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, Beth Ann Jackman
Snow Canyon Parkway in St. George, Utah.
We have had kids swimming in standing water in the roadways, and vehicles driving through standing water. —Marc Mortensen, St. George Assistant City Manager

ST. GEORGE  — Heavy rain unleashed a torrent of flooding in the western half of this city, triggering several small landslides and turning roadways into rivers.

Assistant City Manager Marc Mortensen said about a hundred homes and a few businesses west of Main Street were possibly impacted by the Sunday storm and city crews were out in full force distributing sandbags and helping water-logged residents prevent more damage.

Mortensen said drought-stricken residents enamored with the rain began playing in the streets, confounding response efforts.

"It makes it a little bit challenging for crews to do their jobs," he said. "We have had kids swimming in standing water in the roadways, and vehicles driving through standing water."

So far, Mortensen said only minor injuries were reported.

The heavy rain overwhelmed storm drains, popping manhole covers. Sections of Main Street had 2 feet of standing water, Mortensen added, while other roads had as much as 4 feet of standing water. Several landslides were reported, and people had cars stalling on them as they tried to navigate through the city.

Mortensen said Home Depot is handing out sandbags, and other sandbags are stacked at town square in the middle of the city and at the re-use center on Brigham Road. Crews also went from neighborhood to neighborhood to distribute sandbags to affected residents. Mortensen said the storm was accompanied by quarter-sized hail and fierce thunder.

The storm that hit at 4:30 p.m. was relentless, Mortensen said.

"Never in my 15 years have I seen water come down that much, that quickly," he said. "It lasted 45 minutes."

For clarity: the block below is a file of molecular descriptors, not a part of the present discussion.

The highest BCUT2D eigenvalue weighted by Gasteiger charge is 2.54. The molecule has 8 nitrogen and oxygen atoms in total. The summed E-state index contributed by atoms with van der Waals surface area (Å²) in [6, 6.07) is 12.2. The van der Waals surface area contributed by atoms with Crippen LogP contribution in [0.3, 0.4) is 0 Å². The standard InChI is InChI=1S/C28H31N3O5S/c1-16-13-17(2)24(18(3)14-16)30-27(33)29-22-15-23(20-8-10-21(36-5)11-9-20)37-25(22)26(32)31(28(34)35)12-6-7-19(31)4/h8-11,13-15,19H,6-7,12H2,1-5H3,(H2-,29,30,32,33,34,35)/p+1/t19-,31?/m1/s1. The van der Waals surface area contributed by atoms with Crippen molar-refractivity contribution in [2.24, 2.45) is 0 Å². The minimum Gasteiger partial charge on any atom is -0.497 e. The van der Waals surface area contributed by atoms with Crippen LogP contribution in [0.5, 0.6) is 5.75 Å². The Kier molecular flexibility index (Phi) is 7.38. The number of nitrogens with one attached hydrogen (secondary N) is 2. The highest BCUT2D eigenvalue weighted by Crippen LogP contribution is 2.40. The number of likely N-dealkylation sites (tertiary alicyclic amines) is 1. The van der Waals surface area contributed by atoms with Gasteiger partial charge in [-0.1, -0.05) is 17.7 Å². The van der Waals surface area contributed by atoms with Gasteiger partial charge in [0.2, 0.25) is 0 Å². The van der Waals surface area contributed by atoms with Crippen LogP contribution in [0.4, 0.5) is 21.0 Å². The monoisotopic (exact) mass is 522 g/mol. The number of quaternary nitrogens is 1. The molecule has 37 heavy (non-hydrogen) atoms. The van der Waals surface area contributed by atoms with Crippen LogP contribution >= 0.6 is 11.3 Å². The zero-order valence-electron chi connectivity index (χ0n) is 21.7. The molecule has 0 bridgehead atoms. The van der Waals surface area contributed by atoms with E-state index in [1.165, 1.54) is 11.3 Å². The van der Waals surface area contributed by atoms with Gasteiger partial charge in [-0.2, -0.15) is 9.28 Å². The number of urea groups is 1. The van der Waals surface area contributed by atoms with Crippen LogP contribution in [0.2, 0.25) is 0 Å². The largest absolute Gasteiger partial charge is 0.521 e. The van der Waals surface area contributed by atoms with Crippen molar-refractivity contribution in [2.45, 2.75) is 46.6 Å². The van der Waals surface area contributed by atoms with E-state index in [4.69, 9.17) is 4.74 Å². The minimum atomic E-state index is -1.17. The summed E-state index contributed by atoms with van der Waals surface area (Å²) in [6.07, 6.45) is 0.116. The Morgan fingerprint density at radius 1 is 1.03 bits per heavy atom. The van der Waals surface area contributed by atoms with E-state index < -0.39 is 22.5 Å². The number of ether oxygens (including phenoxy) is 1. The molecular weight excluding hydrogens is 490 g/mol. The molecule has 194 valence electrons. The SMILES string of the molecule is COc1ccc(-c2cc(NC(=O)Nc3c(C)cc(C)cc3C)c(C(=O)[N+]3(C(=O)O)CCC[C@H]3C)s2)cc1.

All dry washes were overflowing with water and mud and debris oozed onto streets.

Even as Mortensen described the fury of the storm a few hours later, he said it was starting to rain again, and crews were readying for round two. The National Weather Service initially issued a flash flood and severe weather advisory that was supposed to expire at 8:30 p.m. Sunday, but then extended the warning through 2 a.m. Monday.

"It was violent for about 45 minutes," Mortensen said. "I've never seen a storm unleash so much fury in such a short time."

Some other areas of Washington County were said to have flash flooding as well, but a Washington County Sheriff's dispatcher said St. George was getting the brunt of the storm's impact.

The severe rain, damaging winds and cloud-to-ground lightning prompted the weather service to issue warnings Sunday afternoon for multiple areas throughout the state.

A similar extreme weather warning was issued for east central Emery County or 15 miles southwest of Green River, where winds were expected to top 60 mph. Like Washington County, quarter-sized hail was possible, and the weather service warned people to stay inside and away from windows. An Emery County Sheriff's dispatcher said no reports of flooding were made, and residents welcomed the break from the long dry spell.

Elsewhere, officials were worried that heavy rain over the Wood Hollow Fire's burn scar could result in debris flows.

The burn scar is west of U.S. 89 between Birdseye and Mount Pleasant, where up to three quarters of rain was expected to fall.  Particularly vulnerable areas included Indianola and U.S. 89 from Birdseye through Fairview.

Residents throughout most of the state can expect the unsettled weather to continue through Monday. The weather service is warning that the volatile pattern could produce gusty winds, hail, thunderstorms and cloud-to-ground lightning.

Storms could produce enough rain water that slot canyons and dry washes fill up, and any slope areas that have been burned by wildfires will be prone to debris flows.

By the end of the week the warm weather will return, with temperatures reaching July norms.

E-mail: amyjoi@desnews.com

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